Similarities and differences between "proactive" and "passive" stress-coping rats in responses to sucrose, nacl, citric acid, and quinine

Yada Treesukosol, Gretha J. Boersma, Heather Oros, Pique Choi, Kellie L. Tamashiro, Timothy H. Moran

Research output: Contribution to journalArticlepeer-review

4 Scopus citations


A stress-coping style describes a set of behavioral and physiological measures that characterize an individual's response to stressful stimuli. It would follow that different stress-coping styles are associated with differential sensitivity for taste stimuli. Animals with stress-coping characteristics better suited to an environment in which new foods are more frequently encountered may show enhanced orosensitivity to cues that signal toxins and/or nutritional value. Here, rats were categorized as "proactive" or "passive" based on results from a defensive burying test. Next, the brief-access taste procedure was used to compare unconditioned licking responses to a concentration array of compounds that humans describe as "sweet" (sucrose), "salty" (NaCl), "sour" (citric acid), and "bitter" (quinine) across the 2 groups. Both groups displayed concentration-dependent lick responses to sucrose, NaCl, citric acid, and quinine. The passive group initiated significantly fewer trials to sucrose than the proactive rats, but the groups did not significantly differ in trial initiation for the other 3 test compounds. Thus, differences in food intake, body weight, and glucose homeostasis between the stress-coping styles are not likely driven by alterations in orosensory responsivity. However, the current findings lend support to the hypothesis that the 2 groups differ in reward-related signaling mechanisms.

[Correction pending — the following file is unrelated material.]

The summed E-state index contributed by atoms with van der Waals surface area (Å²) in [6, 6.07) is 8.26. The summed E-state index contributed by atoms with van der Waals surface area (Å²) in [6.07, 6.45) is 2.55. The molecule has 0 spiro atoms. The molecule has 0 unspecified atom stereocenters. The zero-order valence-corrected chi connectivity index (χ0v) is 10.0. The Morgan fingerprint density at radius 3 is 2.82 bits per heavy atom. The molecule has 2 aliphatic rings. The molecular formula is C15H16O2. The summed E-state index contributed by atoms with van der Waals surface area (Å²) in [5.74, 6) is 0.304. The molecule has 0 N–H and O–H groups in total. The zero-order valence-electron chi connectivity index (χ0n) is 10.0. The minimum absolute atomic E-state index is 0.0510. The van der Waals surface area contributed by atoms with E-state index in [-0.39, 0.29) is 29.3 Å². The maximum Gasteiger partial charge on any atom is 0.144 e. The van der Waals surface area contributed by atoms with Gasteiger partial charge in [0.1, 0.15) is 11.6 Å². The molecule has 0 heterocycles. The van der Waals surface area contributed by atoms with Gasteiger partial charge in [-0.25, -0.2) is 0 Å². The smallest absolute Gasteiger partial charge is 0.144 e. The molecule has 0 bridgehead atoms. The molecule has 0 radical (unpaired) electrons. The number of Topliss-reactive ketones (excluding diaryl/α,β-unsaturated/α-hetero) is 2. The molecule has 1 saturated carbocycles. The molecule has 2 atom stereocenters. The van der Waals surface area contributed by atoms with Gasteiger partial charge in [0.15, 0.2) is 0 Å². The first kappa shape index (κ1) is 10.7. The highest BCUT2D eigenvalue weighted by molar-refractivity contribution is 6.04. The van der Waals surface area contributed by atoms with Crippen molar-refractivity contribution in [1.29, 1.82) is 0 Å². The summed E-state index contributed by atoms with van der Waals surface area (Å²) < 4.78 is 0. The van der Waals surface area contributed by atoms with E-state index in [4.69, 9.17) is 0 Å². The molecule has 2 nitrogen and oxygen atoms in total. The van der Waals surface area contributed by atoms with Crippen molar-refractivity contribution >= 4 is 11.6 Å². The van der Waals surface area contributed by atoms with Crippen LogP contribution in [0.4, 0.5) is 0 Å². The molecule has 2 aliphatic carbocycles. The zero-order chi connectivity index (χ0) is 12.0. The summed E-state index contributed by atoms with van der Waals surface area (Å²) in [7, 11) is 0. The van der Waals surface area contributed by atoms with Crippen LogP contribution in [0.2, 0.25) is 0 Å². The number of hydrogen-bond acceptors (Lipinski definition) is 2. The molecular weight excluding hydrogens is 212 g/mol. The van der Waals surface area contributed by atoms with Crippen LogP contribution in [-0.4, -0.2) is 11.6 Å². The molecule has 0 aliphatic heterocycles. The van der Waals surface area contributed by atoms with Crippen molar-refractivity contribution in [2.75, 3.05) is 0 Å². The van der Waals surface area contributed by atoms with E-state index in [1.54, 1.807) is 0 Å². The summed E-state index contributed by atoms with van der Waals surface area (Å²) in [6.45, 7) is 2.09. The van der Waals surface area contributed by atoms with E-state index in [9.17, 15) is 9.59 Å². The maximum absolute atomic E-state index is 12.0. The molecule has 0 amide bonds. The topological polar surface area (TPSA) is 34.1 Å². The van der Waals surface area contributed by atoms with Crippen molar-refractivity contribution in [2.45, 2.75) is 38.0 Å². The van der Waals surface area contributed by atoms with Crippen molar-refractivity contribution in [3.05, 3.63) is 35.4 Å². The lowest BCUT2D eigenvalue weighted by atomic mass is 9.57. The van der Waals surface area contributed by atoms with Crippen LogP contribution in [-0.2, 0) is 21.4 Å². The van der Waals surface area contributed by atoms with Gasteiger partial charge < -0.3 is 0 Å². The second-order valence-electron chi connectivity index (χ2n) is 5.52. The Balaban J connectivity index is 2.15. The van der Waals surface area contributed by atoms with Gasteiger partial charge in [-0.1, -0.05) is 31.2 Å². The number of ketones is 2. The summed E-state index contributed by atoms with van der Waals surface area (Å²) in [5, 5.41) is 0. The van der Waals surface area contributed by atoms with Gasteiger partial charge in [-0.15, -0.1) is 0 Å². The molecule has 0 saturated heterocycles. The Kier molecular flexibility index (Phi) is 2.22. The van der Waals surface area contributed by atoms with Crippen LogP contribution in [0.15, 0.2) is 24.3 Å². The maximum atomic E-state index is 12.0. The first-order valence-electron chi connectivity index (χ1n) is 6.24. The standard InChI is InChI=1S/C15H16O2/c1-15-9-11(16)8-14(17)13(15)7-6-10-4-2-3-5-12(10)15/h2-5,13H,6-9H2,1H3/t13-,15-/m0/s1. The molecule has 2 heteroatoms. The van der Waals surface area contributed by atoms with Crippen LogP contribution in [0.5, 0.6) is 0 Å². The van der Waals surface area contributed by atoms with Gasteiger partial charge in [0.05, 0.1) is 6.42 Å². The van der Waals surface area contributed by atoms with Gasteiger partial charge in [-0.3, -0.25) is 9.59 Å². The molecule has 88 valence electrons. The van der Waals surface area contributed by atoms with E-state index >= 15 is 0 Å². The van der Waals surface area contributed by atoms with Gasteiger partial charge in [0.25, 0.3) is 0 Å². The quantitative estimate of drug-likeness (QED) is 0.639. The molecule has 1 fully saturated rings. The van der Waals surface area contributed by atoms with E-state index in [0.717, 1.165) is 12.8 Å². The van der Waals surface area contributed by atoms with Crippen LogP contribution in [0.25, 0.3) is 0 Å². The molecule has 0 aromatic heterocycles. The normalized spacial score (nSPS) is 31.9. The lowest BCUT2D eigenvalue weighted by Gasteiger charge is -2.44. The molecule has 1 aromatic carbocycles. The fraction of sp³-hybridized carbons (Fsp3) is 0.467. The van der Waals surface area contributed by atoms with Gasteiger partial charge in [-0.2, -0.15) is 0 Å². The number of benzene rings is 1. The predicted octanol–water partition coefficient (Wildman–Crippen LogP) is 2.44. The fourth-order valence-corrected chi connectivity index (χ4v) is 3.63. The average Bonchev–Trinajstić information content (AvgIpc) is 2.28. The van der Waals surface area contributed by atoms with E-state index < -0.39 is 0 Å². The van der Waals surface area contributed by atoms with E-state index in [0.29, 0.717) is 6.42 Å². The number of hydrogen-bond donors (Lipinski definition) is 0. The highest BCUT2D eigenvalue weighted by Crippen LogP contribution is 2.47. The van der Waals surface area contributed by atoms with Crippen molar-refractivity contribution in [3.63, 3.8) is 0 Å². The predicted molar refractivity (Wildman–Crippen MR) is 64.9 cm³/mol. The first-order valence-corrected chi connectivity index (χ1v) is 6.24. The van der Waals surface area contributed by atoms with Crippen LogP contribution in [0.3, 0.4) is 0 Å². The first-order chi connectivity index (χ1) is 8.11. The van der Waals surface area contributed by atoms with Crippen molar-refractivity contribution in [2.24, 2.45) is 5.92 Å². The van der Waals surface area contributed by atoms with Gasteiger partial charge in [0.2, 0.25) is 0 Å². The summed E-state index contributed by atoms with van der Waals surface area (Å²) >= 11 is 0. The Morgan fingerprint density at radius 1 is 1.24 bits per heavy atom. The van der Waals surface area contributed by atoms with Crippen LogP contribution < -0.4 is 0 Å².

Original languageEnglish (US)
Article numberbju002
Pages (from-to)333-342
Number of pages10
JournalChemical Senses
Issue number4
StatePublished - May 2014


  • Coping style
  • Rats
  • Reward
  • Stress
  • Sucrose
  • Taste

ASJC Scopus subject areas

  • Physiology
  • Sensory Systems
  • Physiology (medical)
  • Behavioral Neuroscience


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